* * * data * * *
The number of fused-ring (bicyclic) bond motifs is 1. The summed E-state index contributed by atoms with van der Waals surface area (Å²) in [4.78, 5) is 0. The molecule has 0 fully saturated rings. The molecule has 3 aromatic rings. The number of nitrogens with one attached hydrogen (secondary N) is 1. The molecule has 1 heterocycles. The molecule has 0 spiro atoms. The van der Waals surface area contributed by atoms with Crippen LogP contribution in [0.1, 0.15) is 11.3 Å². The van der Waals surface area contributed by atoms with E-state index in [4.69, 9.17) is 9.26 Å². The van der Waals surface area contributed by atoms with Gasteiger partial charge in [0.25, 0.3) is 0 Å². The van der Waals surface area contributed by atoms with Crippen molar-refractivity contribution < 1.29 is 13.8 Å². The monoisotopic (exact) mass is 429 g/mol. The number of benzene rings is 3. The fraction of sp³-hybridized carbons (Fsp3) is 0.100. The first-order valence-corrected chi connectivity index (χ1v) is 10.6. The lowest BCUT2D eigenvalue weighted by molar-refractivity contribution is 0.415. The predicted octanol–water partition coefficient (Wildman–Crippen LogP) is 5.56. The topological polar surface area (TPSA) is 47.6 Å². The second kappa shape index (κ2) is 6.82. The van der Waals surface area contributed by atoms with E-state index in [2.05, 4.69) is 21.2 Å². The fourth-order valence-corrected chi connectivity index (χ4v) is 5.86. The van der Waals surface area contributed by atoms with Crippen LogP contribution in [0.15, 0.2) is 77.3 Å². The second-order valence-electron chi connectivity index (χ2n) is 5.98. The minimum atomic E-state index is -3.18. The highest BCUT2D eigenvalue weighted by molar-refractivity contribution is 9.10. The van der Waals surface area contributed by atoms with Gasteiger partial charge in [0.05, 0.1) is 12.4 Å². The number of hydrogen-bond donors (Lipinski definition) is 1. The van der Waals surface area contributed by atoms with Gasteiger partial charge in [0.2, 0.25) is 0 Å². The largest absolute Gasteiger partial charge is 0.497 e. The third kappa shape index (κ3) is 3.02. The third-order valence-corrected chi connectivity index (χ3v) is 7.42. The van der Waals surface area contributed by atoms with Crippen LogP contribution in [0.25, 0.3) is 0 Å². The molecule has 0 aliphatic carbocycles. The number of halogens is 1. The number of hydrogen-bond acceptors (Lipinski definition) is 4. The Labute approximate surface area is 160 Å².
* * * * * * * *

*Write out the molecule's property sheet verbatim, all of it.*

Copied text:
The number of fused-ring (bicyclic) bond motifs is 1. The summed E-state index contributed by atoms with van der Waals surface area (Å²) in [4.78, 5) is 0. The molecule has 0 fully saturated rings. The molecule has 3 aromatic rings. The number of nitrogens with one attached hydrogen (secondary N) is 1. The molecule has 1 heterocycles. The molecule has 0 spiro atoms. The van der Waals surface area contributed by atoms with Crippen LogP contribution in [0.1, 0.15) is 11.3 Å². The van der Waals surface area contributed by atoms with E-state index in [4.69, 9.17) is 9.26 Å². The van der Waals surface area contributed by atoms with Gasteiger partial charge in [0.25, 0.3) is 0 Å². The van der Waals surface area contributed by atoms with Crippen molar-refractivity contribution < 1.29 is 13.8 Å². The monoisotopic (exact) mass is 429 g/mol. The number of benzene rings is 3. The fraction of sp³-hybridized carbons (Fsp3) is 0.100. The first-order valence-corrected chi connectivity index (χ1v) is 10.6. The lowest BCUT2D eigenvalue weighted by molar-refractivity contribution is 0.415. The predicted octanol–water partition coefficient (Wildman–Crippen LogP) is 5.56. The topological polar surface area (TPSA) is 47.6 Å². The second kappa shape index (κ2) is 6.82. The van der Waals surface area contributed by atoms with E-state index in [2.05, 4.69) is 21.2 Å². The fourth-order valence-corrected chi connectivity index (χ4v) is 5.86. The van der Waals surface area contributed by atoms with Crippen LogP contribution in [0.15, 0.2) is 77.3 Å². The second-order valence-electron chi connectivity index (χ2n) is 5.98. The minimum atomic E-state index is -3.18. The highest BCUT2D eigenvalue weighted by molar-refractivity contribution is 9.10. The van der Waals surface area contributed by atoms with Gasteiger partial charge in [0.05, 0.1) is 12.4 Å². The number of hydrogen-bond donors (Lipinski definition) is 1. The van der Waals surface area contributed by atoms with Gasteiger partial charge in [0.2, 0.25) is 0 Å². The largest absolute Gasteiger partial charge is 0.497 e. The third kappa shape index (κ3) is 3.02. The third-order valence-corrected chi connectivity index (χ3v) is 7.42. The van der Waals surface area contributed by atoms with Crippen LogP contribution in [0.25, 0.3) is 0 Å². The molecule has 0 aliphatic carbocycles. The number of halogens is 1. The number of hydrogen-bond acceptors (Lipinski definition) is 4. The Labute approximate surface area is 160 Å².